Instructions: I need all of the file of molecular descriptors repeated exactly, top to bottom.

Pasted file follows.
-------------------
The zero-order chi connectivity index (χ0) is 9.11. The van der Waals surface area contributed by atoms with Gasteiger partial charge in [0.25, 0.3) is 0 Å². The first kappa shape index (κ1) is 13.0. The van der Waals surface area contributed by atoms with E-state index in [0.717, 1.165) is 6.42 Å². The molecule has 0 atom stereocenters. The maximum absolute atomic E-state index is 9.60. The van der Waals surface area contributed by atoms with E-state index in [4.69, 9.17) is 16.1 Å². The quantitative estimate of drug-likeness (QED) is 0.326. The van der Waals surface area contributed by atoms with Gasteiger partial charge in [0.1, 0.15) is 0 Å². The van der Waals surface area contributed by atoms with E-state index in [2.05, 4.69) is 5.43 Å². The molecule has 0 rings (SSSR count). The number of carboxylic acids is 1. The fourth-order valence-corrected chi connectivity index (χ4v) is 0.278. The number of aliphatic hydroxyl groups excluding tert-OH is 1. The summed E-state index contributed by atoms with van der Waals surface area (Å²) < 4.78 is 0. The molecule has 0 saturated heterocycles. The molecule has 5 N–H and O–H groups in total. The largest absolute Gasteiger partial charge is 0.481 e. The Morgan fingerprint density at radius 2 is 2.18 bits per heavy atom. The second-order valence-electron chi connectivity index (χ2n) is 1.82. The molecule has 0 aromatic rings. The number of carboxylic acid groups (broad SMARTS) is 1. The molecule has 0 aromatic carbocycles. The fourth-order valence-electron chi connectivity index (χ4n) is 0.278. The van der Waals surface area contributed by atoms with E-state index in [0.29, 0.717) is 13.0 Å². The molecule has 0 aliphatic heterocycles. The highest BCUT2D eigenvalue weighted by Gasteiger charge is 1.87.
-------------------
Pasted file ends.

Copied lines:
The zero-order chi connectivity index (χ0) is 9.11. The van der Waals surface area contributed by atoms with Gasteiger partial charge in [0.25, 0.3) is 0 Å². The first kappa shape index (κ1) is 13.0. The van der Waals surface area contributed by atoms with E-state index in [0.717, 1.165) is 6.42 Å². The molecule has 0 atom stereocenters. The maximum absolute atomic E-state index is 9.60. The van der Waals surface area contributed by atoms with E-state index in [4.69, 9.17) is 16.1 Å². The quantitative estimate of drug-likeness (QED) is 0.326. The van der Waals surface area contributed by atoms with Gasteiger partial charge in [0.1, 0.15) is 0 Å². The van der Waals surface area contributed by atoms with E-state index in [2.05, 4.69) is 5.43 Å². The molecule has 0 rings (SSSR count). The number of carboxylic acids is 1. The fourth-order valence-corrected chi connectivity index (χ4v) is 0.278. The number of aliphatic hydroxyl groups excluding tert-OH is 1. The summed E-state index contributed by atoms with van der Waals surface area (Å²) < 4.78 is 0. The molecule has 0 saturated heterocycles. The molecule has 5 N–H and O–H groups in total. The largest absolute Gasteiger partial charge is 0.481 e. The Morgan fingerprint density at radius 2 is 2.18 bits per heavy atom. The second-order valence-electron chi connectivity index (χ2n) is 1.82. The molecule has 0 aromatic rings. The number of carboxylic acid groups (broad SMARTS) is 1. The molecule has 0 aromatic carbocycles. The fourth-order valence-electron chi connectivity index (χ4n) is 0.278. The van der Waals surface area contributed by atoms with E-state index in [0.29, 0.717) is 13.0 Å². The molecule has 0 aliphatic heterocycles. The highest BCUT2D eigenvalue weighted by Gasteiger charge is 1.87.